She said, "By having children, I've both sabotaged and saved myself as a writer. [...] With a child you certainly can't be a Bruce Chatwin or a Hemingway, living the adventurer-writer life. No running with the bulls at Pamplona. If you value your relationships with your children, you can't write about them. You have to make up other, less convincing children. There is also one's inclination to be charming instead of presenting a grittier truth about the world. But then, having children has also made me this particular writer. Without my children, I'd have written with less fervor; I wouldn't understand life in the same way. I'd write fewer comic scenes, which are the most challenging. I'd probably have become obsessively self-absorbed, or slacked off. Maybe I'd have become an alcoholic. Many of the writers I love most were alcoholics. I've made my choice, I sometimes think: Wonderful children instead of hard liquor."
It's the birthday of novelist Harry Crews (books by this author), born in Bacon County, Georgia (1935). He wrote: "It must seem curious to the few people who might have thought about it for as long as 30 seconds why a boy who was born and raised in the rickets-and-hookworm belt of South Georgia and who moved nearly every year of his life from one framed-out piece of dirt to another so his family could rent out their backs and sweat as sharecroppers on somebody else's land, why such a boy should grow up determined to be a writer. It is more than curious to me; it is an ultimate mystery. [...] I could only point to the place and circumstances in which the notion of being a storyteller was planted in me as solid as bone."
Crews enlisted in the Marines during the Korean War, then went to college on the GI bill. He got married, and had a son. But his family life fell apart—he and his wife got divorced, then remarried, then divorced again after their son drowned. He was convinced that he had started too late, that he would never make it as a writer. He said, "I used to dream when I was as old as 25 or 26 that one of my novels (of course I'd written four novels by that time which had been rejected), I used to dream while I was asleep this tremendous joy and celebration and the rest of it and then wake up literally humiliated, crushed, depressed, stricken that I was still where I was." His first novel, The Gospel Singer, was published in 1968—when he was 32 years old. He proceeded to publish seven novels in the next eight years.
His other books include the novels All We Need of Hell (1987), The Mulching of America (1995), and Celebration (1998); and the memoir A Childhood: The Biography of a Place (1978).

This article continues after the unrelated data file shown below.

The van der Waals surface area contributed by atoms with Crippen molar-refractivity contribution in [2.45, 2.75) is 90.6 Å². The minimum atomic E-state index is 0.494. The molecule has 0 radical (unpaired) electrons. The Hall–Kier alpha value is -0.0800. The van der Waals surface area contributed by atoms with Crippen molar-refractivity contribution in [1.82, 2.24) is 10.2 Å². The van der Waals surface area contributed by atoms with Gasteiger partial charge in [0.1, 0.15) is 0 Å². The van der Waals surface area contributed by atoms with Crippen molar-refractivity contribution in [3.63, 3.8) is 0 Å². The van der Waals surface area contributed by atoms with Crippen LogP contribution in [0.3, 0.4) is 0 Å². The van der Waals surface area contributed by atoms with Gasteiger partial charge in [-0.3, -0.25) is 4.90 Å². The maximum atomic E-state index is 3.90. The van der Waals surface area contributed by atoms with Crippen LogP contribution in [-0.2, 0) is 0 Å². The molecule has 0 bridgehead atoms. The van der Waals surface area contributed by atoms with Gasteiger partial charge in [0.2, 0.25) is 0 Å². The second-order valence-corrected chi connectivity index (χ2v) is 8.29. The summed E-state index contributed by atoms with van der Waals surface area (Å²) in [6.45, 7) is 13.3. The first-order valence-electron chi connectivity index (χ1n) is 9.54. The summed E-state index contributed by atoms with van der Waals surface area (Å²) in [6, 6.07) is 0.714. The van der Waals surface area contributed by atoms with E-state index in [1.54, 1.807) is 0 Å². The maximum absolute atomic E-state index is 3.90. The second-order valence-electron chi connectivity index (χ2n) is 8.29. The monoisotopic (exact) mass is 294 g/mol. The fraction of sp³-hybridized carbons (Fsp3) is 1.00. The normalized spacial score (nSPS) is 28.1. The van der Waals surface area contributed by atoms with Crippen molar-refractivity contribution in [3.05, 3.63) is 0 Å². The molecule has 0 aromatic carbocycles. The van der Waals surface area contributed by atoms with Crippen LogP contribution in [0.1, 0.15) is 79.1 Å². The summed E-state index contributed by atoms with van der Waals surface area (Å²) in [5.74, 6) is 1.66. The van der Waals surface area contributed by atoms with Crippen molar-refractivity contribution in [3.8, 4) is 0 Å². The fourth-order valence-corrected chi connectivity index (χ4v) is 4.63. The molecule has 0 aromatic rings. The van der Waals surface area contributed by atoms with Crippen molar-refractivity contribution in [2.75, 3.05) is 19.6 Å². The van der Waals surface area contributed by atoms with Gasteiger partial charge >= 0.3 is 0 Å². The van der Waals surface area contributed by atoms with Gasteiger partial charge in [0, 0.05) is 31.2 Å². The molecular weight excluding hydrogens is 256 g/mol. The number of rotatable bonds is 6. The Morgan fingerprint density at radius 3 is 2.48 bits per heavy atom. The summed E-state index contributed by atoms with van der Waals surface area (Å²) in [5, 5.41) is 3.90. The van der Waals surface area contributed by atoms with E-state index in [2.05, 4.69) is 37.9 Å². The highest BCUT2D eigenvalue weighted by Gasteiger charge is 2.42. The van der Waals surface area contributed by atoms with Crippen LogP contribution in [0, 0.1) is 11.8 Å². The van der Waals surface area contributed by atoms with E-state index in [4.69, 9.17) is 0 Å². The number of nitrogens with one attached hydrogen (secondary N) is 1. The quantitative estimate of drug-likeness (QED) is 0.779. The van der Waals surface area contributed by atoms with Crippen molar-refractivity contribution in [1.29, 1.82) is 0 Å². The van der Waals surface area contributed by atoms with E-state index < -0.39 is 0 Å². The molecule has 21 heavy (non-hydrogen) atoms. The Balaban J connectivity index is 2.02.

It's the birthday of novelist Elizabeth Bowen (books by this author), born in Dublin (1899). She was an only child, and her parents came from good families but didn't have much money. Her father was mentally ill, in and out of hospitals, and her mother died when she was 13; after that, she was raised by various relatives. In 1923 she published her first book, Encounters, and got married to an administrator—it was apparently a platonic marriage more than a passionate one, but they were content.
Bowen was friends with Evelyn Waugh, Virginia Woolf, and Eudora Welty. Welty wrote about visiting Bowen at her family house in rural Ireland in the 1930s: "It was so lovely to be in that house, and I immediately fell into the way things were done. Elizabeth worked in the morning, which is what I like to do, and at about 11 o'clock you could come downstairs if you wanted and have a sherry and then go back to work. Then you met at lunch, I mean to talk, and the whole afternoon was spent riding around, and the long twilights coming back. There was usually company at dinner time. And evenings, just a few people, or maybe more. We liked to play games. Eddy Sackville-West was visiting her, and we all played 'Happy Families,' a children's card game—it's just like 'Going Fishing' where you try to get all of a family in your hand by asking 'May I have?' except that it's done with Victorian decorum."
Bowen's novels include The Death of the Heart (1938), The Heat of the Day (1949), and Eva Trout (1968).
She said, "I am sure that in nine out of ten cases the original wish to write is the wish to make oneself felt. It's a sign, I suppose, of life's decreasing livableness as life that people should feel it possible to make themselves felt in so few other ways. The non-essential writer never gets past that wish."